Bude Canal regeneration
SWH Civils was extremely pleased to be involved with a scheme as prestigious, interesting and challenging as the Bude Canal Regeneration.
Our works included:
- Dredging and disposal of approximately 20,000m3 of accumulated silt from a 3km length of the canal
- Restoration of two locks to a fully operational condition
- Construction of a pumping station and pumping main to replenish the upstream water levels
- Replacement of a small bridge
- Reinstatement and upgrading of the towpath.
The particular nature of the site presented us with a number of interesting environmental, technical and logistical challenges. There were also some surprises along the way, such as a period of sustained rainfall which led to a surge flow down the river and into the canal.
The masonry in both of the locks was in a state of considerable disrepair with the majority of the walls needing repointing and sections having to be taken down and rebuilt. Before masons could start work we first had to drain the locks and remove a thick layer of silt. We decided to install a pair of fairly low-tech coffer dams, made of stone filled dumpy bags and clay either side of each lock. Because of the limited width of access along the existing towpaths, we first had to build haul roads across the waterlogged flood plains.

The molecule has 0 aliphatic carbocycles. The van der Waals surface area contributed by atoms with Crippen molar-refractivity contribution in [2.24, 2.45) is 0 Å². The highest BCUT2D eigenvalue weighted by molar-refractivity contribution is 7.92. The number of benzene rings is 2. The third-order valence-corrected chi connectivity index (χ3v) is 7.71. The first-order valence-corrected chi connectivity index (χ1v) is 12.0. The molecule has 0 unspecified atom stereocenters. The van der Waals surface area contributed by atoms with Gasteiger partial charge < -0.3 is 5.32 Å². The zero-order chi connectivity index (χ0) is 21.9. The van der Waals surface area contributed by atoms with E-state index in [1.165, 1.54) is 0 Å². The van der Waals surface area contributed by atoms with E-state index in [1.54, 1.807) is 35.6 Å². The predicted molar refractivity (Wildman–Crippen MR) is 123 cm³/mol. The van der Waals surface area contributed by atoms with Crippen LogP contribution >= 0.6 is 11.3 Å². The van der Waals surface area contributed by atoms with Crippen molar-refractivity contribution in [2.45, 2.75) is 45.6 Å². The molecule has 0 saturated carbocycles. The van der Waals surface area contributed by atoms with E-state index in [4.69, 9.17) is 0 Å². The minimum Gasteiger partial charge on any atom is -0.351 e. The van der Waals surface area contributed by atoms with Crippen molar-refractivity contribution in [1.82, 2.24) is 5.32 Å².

With the coffer dams in place, and the locks emptied of silt and water, we discovered the bed of each lock was lined with inverted brick arches in almost pristine condition. With the locks empty, the lock gate fabricators were able to visit site to take measurements for their fabrication drawings and, following the preparation of new concrete foundations, installed the bulk timber cills. A new pumping system was installed with the rising main laid at a very shallow gradient at a level below the top water level of the adjacent canal along extremely narrow paths.
The largest single element of the contract was the dredging of 2.3km of canal. Silt was removed using a mechanical excavator mounted within a floating pontoon which was levelled by a pair of hydraulic rams. The silt was loaded into a number of barges, each with an 8m3 capacity, and taken upstream to a transfer point where the silt was then loaded into a static pump. The silt was first pumped approximately 600m horizontally to where a second pump operated in line to drive the silt a further 1000m to a receiving field where it was spread as a soil improver. This minimised the environmental impact of the works and avoided the need to take the arisings to landfill.